Amazon Warehouse Workers in Alabama Begin Voting in Effort to Unionize

Alex Montrose
·3 min read

Image via Getty

Starting this week, Amazon workers in Alabama will be able to cast their vote deciding whether or not they want to become the company’s first unionized warehouse in the U.S.

More than 5,800 people work at the Bessemer warehouse near Birmingham, which is now on a potential path to join the Retail, Wholesale and Department Store Union. As NPR reports, ballots were sent out to employees on Monday and the election will run through March 29.

The effort to unionize follows years of complaints about the working conditions at Amazon warehouses around the world, especially in the wake of the COVID-19 pandemic. Workers at the Alabama facility first reached out to the RWDSU in the summer, a few months Amazon opened the warehouse in March.

NPR writes that workers “described grueling productivity quotas and had wanted more input in shaping the workplace including how people get disciplined or fired.”

Unionizing is a tactic that allows for workers to bargain as a group, through strikes or other methods, and use that collective power to push for better workplace environments in ways that people cannot individually. This is the first attempt by Amazon workers in the U.S. to unionize that has gone to a vote since 2014. Amazon employees in other countries, mostly across Europe, already operate through unions.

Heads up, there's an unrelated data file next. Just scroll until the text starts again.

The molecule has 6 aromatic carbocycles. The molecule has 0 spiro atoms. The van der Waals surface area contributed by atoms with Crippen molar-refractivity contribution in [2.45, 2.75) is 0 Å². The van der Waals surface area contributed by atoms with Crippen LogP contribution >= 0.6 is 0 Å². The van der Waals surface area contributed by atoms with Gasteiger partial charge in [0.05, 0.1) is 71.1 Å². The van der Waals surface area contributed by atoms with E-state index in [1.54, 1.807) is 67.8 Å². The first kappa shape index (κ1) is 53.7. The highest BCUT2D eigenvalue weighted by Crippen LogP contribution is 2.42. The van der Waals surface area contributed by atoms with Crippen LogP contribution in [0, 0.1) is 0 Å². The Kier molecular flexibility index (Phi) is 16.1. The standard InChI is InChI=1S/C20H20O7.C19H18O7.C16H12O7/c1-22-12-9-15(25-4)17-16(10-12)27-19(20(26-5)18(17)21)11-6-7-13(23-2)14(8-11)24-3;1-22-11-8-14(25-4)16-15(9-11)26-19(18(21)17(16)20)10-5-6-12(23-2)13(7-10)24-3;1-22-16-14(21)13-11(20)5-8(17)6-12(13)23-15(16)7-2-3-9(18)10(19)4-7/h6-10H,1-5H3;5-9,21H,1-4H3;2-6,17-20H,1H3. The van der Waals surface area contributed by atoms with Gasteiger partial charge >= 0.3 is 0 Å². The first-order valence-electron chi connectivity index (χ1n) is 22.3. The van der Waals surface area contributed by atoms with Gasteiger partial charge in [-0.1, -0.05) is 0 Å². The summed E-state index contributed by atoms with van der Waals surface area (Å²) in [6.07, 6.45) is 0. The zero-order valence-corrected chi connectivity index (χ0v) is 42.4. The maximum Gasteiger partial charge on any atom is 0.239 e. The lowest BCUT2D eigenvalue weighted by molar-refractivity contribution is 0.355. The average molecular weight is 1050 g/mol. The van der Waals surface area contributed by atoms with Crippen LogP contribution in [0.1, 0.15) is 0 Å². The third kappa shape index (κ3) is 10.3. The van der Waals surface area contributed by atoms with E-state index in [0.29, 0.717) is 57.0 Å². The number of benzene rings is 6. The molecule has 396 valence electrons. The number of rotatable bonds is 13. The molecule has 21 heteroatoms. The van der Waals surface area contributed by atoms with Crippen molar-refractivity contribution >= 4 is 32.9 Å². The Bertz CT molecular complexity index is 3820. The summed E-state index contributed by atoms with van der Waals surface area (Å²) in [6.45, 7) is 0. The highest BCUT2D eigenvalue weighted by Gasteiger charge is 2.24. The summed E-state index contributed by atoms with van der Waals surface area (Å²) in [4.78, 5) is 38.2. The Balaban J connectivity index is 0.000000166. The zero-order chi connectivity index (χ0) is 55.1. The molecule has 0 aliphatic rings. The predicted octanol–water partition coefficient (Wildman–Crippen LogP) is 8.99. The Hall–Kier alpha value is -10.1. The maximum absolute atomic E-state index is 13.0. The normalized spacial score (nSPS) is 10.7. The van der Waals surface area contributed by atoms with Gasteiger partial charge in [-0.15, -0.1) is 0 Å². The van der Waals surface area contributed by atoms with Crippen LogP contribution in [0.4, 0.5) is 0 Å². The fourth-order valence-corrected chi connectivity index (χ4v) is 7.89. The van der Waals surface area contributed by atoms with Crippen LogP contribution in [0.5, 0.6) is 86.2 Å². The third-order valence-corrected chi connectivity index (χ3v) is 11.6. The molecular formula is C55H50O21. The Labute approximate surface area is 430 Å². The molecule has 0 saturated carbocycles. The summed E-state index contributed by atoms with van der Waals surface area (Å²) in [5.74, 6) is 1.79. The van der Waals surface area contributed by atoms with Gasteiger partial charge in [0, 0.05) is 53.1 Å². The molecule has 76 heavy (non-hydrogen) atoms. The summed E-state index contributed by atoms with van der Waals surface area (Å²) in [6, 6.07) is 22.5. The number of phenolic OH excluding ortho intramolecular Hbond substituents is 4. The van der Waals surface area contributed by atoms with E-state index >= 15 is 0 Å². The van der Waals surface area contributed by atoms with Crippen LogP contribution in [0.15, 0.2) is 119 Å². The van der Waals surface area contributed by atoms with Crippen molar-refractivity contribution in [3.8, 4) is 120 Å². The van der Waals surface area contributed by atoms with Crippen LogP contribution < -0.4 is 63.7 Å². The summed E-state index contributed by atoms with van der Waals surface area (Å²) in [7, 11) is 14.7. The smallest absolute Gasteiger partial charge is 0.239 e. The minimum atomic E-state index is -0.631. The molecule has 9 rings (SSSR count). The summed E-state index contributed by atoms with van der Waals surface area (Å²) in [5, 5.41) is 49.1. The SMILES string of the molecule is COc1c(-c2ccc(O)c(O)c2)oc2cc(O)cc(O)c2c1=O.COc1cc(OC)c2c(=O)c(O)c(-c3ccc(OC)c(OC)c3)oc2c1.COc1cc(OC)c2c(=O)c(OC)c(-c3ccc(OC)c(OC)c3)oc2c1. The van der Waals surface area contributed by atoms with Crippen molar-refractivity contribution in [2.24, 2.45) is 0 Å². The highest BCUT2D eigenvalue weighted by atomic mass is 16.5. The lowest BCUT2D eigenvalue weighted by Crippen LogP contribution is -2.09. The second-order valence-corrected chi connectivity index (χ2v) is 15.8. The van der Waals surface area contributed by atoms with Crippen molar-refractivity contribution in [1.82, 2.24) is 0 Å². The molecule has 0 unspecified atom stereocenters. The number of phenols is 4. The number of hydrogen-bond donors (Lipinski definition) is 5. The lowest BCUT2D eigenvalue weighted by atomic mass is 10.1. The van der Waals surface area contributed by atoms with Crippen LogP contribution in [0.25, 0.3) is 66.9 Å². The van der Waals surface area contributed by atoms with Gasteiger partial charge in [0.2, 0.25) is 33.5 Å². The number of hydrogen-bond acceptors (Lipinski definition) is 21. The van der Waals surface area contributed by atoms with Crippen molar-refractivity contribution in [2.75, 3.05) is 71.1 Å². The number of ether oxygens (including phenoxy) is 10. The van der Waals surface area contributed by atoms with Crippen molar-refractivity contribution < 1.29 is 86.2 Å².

Because of the pandemic the election is taking place using mail-in voting, despite Amazon’s attempt to shut down the vote by petitioning the National Labor Relations Board and arguing that the election should be done in person. the NLRB denied Amazon’s request. The company has a history of anti-labor organizing efforts and targeting leaders who attempt to unionize.

Last month, NPR reported that more than half of the workers at the Bessemer facility signed cards in support of joining the union. Demonstrators from various organizations gathered over the weekend to share their support for unionizing, and politicians like Bernie Sanders have also voiced their support.

“I stand in solidarity with Amazon workers in Alabama who are today beginning to vote in a historic union election,” Sanders tweeted on Monday. “If they win, it will not only improve wages and working conditions in Bessemer, but it will also send a shockwave around the country.”

Several House representatives also wrote an open letter to CEO Jeff Bezos, who plans to step down later this year, criticizing Amazon’s attempt to stomp union activity.

“We ask that you stop these strong-arm tactics immediately and allow your employees freely to exercise their right to organize a union,” the letter read.

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